I conclude that my jacket is a purer colour, and more towards the white. Which I thought it would be; I just decided I'd use this post to remind readers of 3D Color Inspector's existence, as well as writing about some colourful and tasty new foods I'd seen. So thanks to Cranston for the photos and the eggs. Now, has anyone written a Taste Inspector program?... Output from (imaginary) Taste Inspector 3D program, favourably comparing the Cranston Pickles Scotch egg with one from a well-known supermarket.

Wolvercote Horticultural Summer Colours

Orange-red rose, displayed on table as exhibit in Wolvercote Horticultural Society summer show.

I've blogged quite a few photo-posts about spring and summer flower colours, to show how much better we could do with our clothes if our attitude to them matched our love of flowers. I'll use the splendid rose exhibit above to open another. I love the rose because it's vivid, its colour is consistent all across the petals, and it's an unusual shade. This exhibit grabbed my attention when I saw it in real life, and it grabs my attention when I see it in photos.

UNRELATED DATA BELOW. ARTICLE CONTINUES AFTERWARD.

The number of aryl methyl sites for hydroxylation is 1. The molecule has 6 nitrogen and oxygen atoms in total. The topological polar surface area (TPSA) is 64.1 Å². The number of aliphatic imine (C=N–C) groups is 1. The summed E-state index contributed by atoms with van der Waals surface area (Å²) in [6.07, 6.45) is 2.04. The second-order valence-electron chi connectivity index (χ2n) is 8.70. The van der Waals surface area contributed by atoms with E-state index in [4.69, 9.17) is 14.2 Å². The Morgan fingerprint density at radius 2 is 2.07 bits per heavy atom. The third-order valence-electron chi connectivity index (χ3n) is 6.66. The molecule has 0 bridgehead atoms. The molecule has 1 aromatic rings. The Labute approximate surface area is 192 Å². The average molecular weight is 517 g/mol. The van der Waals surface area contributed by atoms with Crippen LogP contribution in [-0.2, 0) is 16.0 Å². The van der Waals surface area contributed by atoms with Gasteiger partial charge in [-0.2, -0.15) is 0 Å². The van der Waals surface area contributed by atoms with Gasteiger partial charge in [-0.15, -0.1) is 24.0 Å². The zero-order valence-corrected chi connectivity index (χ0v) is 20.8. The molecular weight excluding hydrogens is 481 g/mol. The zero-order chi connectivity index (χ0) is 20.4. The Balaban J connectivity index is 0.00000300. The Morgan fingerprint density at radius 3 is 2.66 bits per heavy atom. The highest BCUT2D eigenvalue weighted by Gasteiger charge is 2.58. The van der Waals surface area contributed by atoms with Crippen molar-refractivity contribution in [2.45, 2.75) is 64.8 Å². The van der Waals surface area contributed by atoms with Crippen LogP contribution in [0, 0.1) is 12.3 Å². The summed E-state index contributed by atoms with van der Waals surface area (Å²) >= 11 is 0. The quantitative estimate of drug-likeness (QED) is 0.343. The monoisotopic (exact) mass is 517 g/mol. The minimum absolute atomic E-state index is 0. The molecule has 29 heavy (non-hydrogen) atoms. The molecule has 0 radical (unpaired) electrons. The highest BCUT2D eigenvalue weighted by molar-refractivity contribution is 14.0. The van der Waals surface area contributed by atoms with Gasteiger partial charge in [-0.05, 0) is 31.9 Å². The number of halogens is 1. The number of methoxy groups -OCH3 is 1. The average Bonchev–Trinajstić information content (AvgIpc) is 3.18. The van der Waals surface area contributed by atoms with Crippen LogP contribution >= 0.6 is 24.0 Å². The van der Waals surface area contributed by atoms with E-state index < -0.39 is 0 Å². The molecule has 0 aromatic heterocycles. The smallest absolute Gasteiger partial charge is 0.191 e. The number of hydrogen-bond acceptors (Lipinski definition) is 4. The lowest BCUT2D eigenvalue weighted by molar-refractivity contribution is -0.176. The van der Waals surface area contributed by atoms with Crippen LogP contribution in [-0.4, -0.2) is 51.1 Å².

I say exhibit: this was one of the items displayed at yesterday's Wolvercote Horticultural Society summer show. There are photos of some others below. Photo number five is striking because of the orange flower at the focus of the arrangement.

WHS had a textile section as well as flowers, from which I've shown a colourful tapestry stool. The judges' label on it reads, "Lovely stool with a bright and detailed design. Love the way the braiding on edge matches the design." I'd give the exhibitor's name, but they were anonymous, known only as Exhibitor No. 28.

Nina Boutique Silk Striped Top

Here's an impressive striped top by Nina Boutique. The reason I'm impressed is that it's so carefully cut; one could call it sculptural. I've tried to bring that out in the last three photos.

Nina Boutique striped silk top.
Nina Boutique striped silk top, showing label.
Nina Boutique striped silk top.
Nina Boutique striped silk top, showing button.
Nina Boutique striped silk top.
Nina Boutique striped silk top.
Nina Boutique striped silk top.

I'm told that this top would have been made in the late 70's, perhaps on sale for evening wear from a small boutique in an area such as Chelsea or Kensington . It could have cost around £400, which would have been several weeks' wages.

Mallow

Mallow flower on towpath of Oxford canal. Here's another in my series on seasonal colours. I saw this on the towpath of the Oxford canal, and liked the colour and pattern. I suspect it's a mallow. The photo is a close-up: the flower in its entirety is below.

Mallow flower on towpath of Oxford canal.